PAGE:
McDonald's in Japan

The Olympic Effect on Advertising in Japan

With foreign tourism exploding and an Olympics on the way, ‘advertising in Japan’ no longer means advertising only to the Japanese. What will that mean for brand strategy?

Japanese has two ways of describing everything. In business, there’s no single word for ‘company’. It’s one word when referring to your own company (‘heisha’) and another when referring to your counterpart’s (‘onsha’). Even the names you use for people change when speaking to an insider or an outsider.

Inside-outside thinking has a name: ‘uchi-soto’. Uchi-soto happens at all levels of society, but the ultimate uchi-soto has always been Japan versus the rest of the world. This is reflected in the way everything from food to books to music is categorised as domestic or foreign.

In advertising, the assumption that Japan’s 130 million consumers are unique is at the heart of everything that brands do. However, recent industry thinking is that mega-events such as the Rugby World Cup in 2019 and the Tokyo Olympics in 2020 are set to weaken the distinction between domestic and global in the Japanese advertising world.

It’s not just the events themselves and the massive global audience they deliver, but that they take place within the context of an unprecedented surge in foreign tourism. Foreign visitors to Japan have already trebled to 20 million within the last three years and are expected to double again to 40 million by 2020.

Tourists in Tokyo

Walk around Ginza or Shibuya and you’ll hear Chinese, Korean, English, Thai, and other languages spoken widely on the streets. And everyone wants a McDonald’s Teriyaki McBurger. Domestic and (especially) foreign brands in Japan can no longer be absolutely sure who their customers are. Uchi-soto has become a little blurred.

Japan’s luxury market increasingly depends on Chinese shoppers, while much of Japan’s hospitality industry is also realigning to attract foreign customers. At the same time, location-based smartphone advertising has transformed the tourism experience. All these trends shatter the common-sense view that advertising in Japan means advertising to Japanese.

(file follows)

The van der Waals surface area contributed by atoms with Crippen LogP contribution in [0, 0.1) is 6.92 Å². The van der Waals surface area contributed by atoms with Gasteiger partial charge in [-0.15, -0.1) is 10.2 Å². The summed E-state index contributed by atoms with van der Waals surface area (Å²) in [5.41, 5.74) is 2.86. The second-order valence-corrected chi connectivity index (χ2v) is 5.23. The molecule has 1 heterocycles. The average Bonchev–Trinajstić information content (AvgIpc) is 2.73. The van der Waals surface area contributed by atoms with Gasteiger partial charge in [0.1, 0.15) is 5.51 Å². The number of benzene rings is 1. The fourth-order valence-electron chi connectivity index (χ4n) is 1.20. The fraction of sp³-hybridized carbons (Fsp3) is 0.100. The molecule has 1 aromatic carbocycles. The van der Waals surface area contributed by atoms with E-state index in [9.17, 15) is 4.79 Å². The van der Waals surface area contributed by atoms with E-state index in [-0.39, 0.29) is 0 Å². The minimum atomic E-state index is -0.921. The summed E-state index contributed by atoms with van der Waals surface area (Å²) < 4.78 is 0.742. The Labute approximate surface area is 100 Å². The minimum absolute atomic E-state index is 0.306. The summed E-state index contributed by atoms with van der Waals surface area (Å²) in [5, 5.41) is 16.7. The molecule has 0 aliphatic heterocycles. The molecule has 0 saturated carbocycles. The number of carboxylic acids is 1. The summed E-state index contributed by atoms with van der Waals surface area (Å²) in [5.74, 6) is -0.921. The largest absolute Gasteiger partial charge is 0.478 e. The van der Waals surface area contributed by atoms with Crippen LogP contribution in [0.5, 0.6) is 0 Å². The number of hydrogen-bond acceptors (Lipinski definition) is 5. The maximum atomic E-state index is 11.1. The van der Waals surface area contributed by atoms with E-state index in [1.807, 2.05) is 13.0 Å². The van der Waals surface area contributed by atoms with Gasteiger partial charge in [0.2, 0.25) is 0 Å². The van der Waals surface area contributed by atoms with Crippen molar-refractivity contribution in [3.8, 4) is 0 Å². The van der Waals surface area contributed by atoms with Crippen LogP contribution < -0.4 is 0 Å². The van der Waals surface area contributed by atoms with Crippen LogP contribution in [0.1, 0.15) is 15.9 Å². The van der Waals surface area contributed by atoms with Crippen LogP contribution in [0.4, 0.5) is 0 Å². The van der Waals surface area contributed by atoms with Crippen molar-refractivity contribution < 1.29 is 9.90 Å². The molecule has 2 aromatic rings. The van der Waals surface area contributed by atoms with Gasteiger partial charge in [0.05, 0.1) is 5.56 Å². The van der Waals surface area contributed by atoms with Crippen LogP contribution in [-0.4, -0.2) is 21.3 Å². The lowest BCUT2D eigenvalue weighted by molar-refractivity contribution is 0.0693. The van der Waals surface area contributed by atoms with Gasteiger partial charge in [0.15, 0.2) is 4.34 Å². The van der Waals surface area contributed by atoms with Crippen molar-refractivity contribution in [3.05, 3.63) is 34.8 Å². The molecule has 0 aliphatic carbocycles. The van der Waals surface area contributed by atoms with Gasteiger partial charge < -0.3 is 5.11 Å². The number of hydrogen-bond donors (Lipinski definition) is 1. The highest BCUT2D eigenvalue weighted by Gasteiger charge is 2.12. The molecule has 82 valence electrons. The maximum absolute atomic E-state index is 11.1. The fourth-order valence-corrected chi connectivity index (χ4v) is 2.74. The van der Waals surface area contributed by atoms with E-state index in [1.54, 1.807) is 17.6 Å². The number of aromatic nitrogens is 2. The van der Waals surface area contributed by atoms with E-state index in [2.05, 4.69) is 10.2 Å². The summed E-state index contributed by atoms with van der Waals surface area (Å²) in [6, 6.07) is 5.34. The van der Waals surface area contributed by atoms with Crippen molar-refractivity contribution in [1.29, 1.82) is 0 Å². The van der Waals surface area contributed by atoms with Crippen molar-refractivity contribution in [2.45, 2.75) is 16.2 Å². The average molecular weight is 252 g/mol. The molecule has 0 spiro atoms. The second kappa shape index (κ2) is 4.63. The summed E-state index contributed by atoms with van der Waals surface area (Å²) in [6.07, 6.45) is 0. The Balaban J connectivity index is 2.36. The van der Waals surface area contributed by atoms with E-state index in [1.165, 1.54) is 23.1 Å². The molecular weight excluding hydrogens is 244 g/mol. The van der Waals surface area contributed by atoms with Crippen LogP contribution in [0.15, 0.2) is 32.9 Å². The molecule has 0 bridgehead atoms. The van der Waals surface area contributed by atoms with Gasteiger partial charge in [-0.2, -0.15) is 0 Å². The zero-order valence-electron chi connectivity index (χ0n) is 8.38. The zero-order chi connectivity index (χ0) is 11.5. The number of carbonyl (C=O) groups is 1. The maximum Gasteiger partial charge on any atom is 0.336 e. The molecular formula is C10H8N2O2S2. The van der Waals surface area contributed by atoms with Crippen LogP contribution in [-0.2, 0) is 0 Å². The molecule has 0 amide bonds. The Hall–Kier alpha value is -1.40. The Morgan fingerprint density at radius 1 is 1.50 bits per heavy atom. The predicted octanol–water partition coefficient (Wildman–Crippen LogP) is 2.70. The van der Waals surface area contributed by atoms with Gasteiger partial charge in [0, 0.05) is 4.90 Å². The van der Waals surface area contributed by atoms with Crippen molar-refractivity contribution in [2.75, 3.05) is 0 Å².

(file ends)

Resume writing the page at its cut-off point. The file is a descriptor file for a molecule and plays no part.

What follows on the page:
Kaori Yatsu, head of planning at BBDO Japan, recently told Campaign Asia that Japanese advertisers will be targeting non-Japanese audiences in the build-up to the Tokyo Olympics: “I think domestic brands will really start to think about communications that can work globally. Hopefully they will study international ads and learn not to pack too much into 15 seconds. 30 seconds can be a lot more emotional.”

Global brands with a long-term presence in Japan also now find that their messaging has evolved to be something quite different from their global customers’ expectations. They may question whether their interests leading up to the Tokyo Olympics are better served by realigning their message to a more global one, even if that alienates part of the domestic audience.

It’s an intriguing development that will animate and possibly dismay the ‘Japan is special’ brigade. Will Japan become just another stop on the global branding circuit, an expensive billboard for the APAC region?

The hope is that there’s too much creative talent in Japan for that to happen. What’s needed is for that creative talent to be unleashed on a global audience. Career prospects look good for creative directors, copywriters, UX and digital designers in Japan with the cross-cultural skills to lead the change.

AP Global Talent is the boutique search specialist for advertising, marketing, and digital jobs in Japan. View the latest jobs or follow us on social media at the links below.

Top photo of McDonald’s in Japan courtesy Flickr/eesti.

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